While the deliberate bent-armed technique seems to work for the athletes like Brown and Muhammad, other highly-esteemed lifting coaches don’t recommend it. John Broz, world-renowned lifting coach and the owner of Average Broz Gym in Las Vegas, Nevada, is one of these coaches. Greg Everett, the owner of the highly-acclaimed Catalyst Athletics, is another.

“There are people who have a slight bend in their arms yet are able to hold it throughout the second pull and still remain effective, but it’s rare and remains a technical flaw,” said Broz, who has been coaching the sport for 37 years.

He added: “The idea of keeping your arms loose like ropes is very important. When you extend your hips, traps and calves you’ll get maximum acceleration into the barbell; however, if your arms are intentionally bent when you extend all those levers, the arms become a weak link between the force generated and the barbell, hence limiting the power output and maximum height displaced into the barbell.”

Early arm bending makes world-renowned lifting coach John Broz scream!

Similarly, Everett’s Catalyst Athletics article from April 2015, rips into the temptation to generate more power by setting up with bent arms, calling the style a temporarily fashionable lifting fad.

Although Everett admits it’s easy to find videos of elite lifters setting up with bent arms in the clean and the snatch and lifting incredibly well, he warns intermediate lifters to avoid mimicking this.

“It’s important to recognize the difference between the idiosyncratic habits of elite lifters and attempts by less advanced lifters to imitate them,” he wrote.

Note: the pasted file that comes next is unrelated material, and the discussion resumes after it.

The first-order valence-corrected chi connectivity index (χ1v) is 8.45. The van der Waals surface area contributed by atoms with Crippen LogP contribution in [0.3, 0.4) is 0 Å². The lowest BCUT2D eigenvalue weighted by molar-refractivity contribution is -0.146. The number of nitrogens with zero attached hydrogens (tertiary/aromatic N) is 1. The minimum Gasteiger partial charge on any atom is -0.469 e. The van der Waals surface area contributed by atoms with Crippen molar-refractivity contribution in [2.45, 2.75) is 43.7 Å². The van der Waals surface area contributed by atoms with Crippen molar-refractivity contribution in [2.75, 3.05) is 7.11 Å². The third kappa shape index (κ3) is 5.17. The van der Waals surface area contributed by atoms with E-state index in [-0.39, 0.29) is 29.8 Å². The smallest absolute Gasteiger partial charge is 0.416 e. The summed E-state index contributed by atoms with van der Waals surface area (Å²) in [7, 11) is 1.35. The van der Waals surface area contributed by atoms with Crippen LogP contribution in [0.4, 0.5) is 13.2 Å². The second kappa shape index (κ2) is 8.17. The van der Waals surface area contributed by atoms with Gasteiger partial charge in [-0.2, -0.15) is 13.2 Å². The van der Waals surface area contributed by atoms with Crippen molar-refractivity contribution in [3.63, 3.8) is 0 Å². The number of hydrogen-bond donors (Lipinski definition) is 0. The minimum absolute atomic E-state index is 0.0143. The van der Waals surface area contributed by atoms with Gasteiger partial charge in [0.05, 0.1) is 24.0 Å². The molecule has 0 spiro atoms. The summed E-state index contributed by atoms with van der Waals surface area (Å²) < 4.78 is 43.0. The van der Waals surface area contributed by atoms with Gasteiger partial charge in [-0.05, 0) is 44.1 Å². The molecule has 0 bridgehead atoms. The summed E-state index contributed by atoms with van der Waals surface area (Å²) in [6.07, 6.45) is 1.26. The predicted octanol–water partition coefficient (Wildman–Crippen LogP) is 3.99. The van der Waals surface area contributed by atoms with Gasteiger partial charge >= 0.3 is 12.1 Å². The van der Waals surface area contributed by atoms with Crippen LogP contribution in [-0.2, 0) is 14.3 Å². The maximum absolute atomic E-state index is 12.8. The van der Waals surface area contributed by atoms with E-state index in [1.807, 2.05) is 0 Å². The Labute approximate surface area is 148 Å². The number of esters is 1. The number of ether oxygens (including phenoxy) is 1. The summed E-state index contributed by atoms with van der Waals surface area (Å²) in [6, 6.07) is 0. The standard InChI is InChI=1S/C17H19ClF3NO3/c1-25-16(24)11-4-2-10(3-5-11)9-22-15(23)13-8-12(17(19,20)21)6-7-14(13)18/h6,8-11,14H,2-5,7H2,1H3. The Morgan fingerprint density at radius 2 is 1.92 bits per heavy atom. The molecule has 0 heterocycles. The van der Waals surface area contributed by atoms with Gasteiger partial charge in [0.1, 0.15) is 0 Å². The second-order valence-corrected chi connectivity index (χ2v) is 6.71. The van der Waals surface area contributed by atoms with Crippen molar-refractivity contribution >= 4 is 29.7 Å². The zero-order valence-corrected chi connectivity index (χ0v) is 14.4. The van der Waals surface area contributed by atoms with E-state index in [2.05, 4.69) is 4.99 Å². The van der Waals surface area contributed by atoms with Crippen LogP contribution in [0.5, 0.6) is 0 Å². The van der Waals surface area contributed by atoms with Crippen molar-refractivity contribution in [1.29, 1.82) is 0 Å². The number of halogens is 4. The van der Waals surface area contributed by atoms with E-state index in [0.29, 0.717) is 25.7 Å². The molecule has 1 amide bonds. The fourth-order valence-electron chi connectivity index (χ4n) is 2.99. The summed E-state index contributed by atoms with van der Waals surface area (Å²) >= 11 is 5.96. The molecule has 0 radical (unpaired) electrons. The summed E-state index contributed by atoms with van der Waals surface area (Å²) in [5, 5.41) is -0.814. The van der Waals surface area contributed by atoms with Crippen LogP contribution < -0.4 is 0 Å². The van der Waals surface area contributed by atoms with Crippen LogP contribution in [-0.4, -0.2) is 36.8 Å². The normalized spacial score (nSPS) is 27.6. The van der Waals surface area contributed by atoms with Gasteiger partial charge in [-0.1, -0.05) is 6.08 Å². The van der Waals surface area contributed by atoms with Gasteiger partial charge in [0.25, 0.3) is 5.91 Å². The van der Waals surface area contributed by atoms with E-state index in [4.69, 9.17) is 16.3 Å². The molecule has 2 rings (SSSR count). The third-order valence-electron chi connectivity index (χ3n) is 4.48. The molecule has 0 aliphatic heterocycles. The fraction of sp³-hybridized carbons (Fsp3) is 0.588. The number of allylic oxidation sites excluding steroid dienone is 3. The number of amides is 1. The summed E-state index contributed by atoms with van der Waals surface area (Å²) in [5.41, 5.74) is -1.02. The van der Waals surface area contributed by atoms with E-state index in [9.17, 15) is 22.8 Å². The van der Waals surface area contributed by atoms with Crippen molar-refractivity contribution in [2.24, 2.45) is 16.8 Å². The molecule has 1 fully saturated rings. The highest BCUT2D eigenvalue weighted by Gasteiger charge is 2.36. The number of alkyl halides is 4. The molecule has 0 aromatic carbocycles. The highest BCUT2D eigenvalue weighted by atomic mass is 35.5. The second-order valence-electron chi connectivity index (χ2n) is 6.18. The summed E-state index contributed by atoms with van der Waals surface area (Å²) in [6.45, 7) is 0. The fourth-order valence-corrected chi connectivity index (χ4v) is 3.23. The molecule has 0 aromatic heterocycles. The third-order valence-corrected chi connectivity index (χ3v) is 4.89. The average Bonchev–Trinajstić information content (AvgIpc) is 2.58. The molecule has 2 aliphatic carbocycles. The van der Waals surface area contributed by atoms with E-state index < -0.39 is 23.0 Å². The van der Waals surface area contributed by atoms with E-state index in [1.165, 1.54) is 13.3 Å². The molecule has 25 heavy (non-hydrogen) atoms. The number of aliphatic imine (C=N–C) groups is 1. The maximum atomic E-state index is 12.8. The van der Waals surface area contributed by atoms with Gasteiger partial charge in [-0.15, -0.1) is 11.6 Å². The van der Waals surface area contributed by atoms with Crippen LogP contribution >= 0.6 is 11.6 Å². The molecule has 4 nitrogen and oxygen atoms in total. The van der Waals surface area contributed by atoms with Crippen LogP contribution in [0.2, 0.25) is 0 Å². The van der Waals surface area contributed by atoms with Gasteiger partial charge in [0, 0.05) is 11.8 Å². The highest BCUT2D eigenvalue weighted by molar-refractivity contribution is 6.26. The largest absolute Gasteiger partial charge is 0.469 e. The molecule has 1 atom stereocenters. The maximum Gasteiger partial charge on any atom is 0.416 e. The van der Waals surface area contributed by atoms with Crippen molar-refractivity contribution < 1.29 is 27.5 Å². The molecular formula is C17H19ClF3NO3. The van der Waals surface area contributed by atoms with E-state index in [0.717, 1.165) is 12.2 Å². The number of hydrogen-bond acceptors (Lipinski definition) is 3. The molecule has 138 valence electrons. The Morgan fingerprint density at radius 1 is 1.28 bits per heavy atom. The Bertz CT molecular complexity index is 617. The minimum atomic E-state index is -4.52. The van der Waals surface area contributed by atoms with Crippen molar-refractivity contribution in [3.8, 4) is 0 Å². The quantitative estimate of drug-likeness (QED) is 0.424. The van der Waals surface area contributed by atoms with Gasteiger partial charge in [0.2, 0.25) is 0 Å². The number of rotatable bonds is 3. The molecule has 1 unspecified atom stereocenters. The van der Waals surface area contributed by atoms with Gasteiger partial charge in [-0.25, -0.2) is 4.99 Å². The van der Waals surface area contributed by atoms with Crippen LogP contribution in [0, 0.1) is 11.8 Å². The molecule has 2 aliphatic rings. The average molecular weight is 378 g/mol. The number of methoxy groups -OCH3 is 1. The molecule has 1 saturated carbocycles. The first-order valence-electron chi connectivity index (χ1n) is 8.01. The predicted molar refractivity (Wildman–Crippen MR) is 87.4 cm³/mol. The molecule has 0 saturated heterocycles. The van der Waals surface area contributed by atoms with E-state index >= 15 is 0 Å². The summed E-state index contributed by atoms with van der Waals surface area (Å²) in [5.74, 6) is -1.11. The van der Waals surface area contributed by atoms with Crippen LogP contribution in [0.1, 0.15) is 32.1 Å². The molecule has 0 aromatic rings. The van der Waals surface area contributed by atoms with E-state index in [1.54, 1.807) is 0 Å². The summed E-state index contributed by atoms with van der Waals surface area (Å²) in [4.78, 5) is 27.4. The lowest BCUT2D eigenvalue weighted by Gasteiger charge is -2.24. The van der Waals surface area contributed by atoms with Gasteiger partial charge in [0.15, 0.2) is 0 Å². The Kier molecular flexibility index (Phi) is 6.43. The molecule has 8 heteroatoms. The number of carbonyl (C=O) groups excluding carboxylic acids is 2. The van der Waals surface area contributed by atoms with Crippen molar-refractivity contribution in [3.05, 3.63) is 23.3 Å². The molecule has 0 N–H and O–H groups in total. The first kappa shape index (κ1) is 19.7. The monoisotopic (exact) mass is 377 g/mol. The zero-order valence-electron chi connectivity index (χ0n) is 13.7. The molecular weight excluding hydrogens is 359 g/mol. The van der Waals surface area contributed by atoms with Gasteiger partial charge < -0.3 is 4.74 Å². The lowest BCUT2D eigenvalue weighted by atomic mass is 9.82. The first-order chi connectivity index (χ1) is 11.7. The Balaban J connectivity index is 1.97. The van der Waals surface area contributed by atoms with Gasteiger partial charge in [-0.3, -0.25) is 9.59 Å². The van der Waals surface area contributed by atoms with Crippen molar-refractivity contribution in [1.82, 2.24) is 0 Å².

Even if you’re an experienced lifter, though, Everett is emphatic in his opposition to the technique and lists a number of reasons why he doesn’t recommend the deliberate arm bend, including:

  1. Bending your arms creates slack, and any slack in your body during extension is “force being lost,” he explained in his article. “Like a rope stretching while towing something.”
  2. When a lifter relies too much on the hips, “the bar will be supported in part by the hips as they finish the extension rather than more by the shoulders through the arms” he added.
  3. Bending your arms early can “disrupt an optimal pull under the bar,” Everett wrote. Meaning the elbows will get pulled backward as opposed to up and out “as is desired for maximal downward speed and proximity of the bar and body.” On the clean specifically, this technique often leads to the bar crashing down onto the shoulders, as opposed to a more smooth connection, he explained.

In short, Everett believes the only reason to bend your arms on purpose is to ensure the bar gets close to the hip crease, which can also be achieved with a proper grip width, set-up, pulling position and timing, he argued.  

He concluded: “In other words, if your setup and pull is correct to begin with, even if you want to use a more hip-oriented lifting styler, there is no need or benefit to bending the arms.”

What do you think?

Where do you fall on the spectrum?

If you’re tall with long arms, are having trouble getting the bar into your hip crease during your clean and your snatch, and are relatively experienced, is this a style you might dabble with?

Or do you agree with Everett and Broz, who argues very convincingly that it’s better to rely on a perfect set-up, positioning and timing to achieve maximal power generate?














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Brian

Brian

“It’s important to recognize the difference between the idiosyncratic habits of elite lifters and attempts by less advanced lifters to imitate them,” he wrote.

Important to note, however, the TRUE elite in the sport of weightlifting, the Chinese, advocate an early arm bend with the primary focus on tension in the lats rather than is the elbow bent or not. It’s hard to dismiss it when WR lifters use this technique. I was hoping to see something mentioning this in your article. Ma Strength and Wu Chuan Fu are both becoming more prevalent in the American weightlifting scene and teach the movements in a much different manner than we see here. While the American legends of weightlifting would know much more about this, again, it’s hard to dismiss the form of multiple WR lifters.